Regulators pledge assistance to banks affected by coronavirus

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WASHINGTON— Five federal financial agencies and a trade group for state banking regulators have committed to provide “appropriate regulatory assistance” to banks whose customers may be harmed by the coronavirus outbreak, as U.S. markets tumbled in response to the threat the virus poses to the economy.

The Federal Reserve, the Office of the Comptroller of the Currency, the Federal Deposit Insurance Corp., the Consumer Financial Protection Bureau, the National Credit Union Administration and the Conference of State Bank Supervisors in a joint statement urged financial institutions to meet the needs of customers.

“Regulators note that financial institutions should work constructively with borrowers and other customers in affected communities,” the agencies said in a news release Monday. “Prudent efforts that are consistent with safe and sound lending practices should not be subject to examiner criticism.”

Read more: Complete coverage of the coronavirus impact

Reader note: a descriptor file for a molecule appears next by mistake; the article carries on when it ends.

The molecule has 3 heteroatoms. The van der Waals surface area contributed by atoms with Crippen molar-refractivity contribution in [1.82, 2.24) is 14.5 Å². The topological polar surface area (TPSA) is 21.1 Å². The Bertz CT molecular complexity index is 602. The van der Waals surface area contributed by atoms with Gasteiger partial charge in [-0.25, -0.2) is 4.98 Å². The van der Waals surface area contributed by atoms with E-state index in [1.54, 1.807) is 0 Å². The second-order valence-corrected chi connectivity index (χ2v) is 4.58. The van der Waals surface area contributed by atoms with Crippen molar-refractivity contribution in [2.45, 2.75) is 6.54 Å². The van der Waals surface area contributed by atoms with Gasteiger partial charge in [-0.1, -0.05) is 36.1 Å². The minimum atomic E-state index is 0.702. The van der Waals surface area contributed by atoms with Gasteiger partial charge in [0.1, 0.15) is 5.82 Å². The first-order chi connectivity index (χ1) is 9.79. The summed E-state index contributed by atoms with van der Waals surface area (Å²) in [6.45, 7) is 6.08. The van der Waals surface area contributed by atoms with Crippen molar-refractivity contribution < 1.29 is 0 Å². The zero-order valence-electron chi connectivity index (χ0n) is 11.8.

The regulators also pledged to expedite requests to provide more convenient services to communities hit by the virus and to work with affected banks in scheduling exams to ensure minimal disruption to bank operations.

Senate Democrats earlier Monday had said more regulatory guidance for financial institutions was needed on how to help consumer and commercial borrowers whose income streams were disrupted by the outbreak.

The Federal Financial Institutions Examination Council released a 10-page interagency statement Friday recommending steps banks should take to proactively prevent disruption of operations, minimize contact between staff and customers and plan for how affected employees reenter the workplace, among other things.

“Pandemic planning presents unique challenges to financial institution management,” the FFIEC said in the interagency statement. “Unlike natural disasters, technical disasters, malicious acts, or terrorist events, the impact of a pandemic is much more difficult to determine because of the anticipated difference in scale and duration.”

In that guidance, regulators advised banks to develop a program to reduce the likelihood that an institution’s operations will be significantly affected by a pandemic, as well as a strategy for recovering from a pandemic.

Monday’s joint statement from the regulators coincided with the worst day for the Dow industrials since 2008, with markets plunging 7.8% as investors panicked over the rapid spread of the virus.

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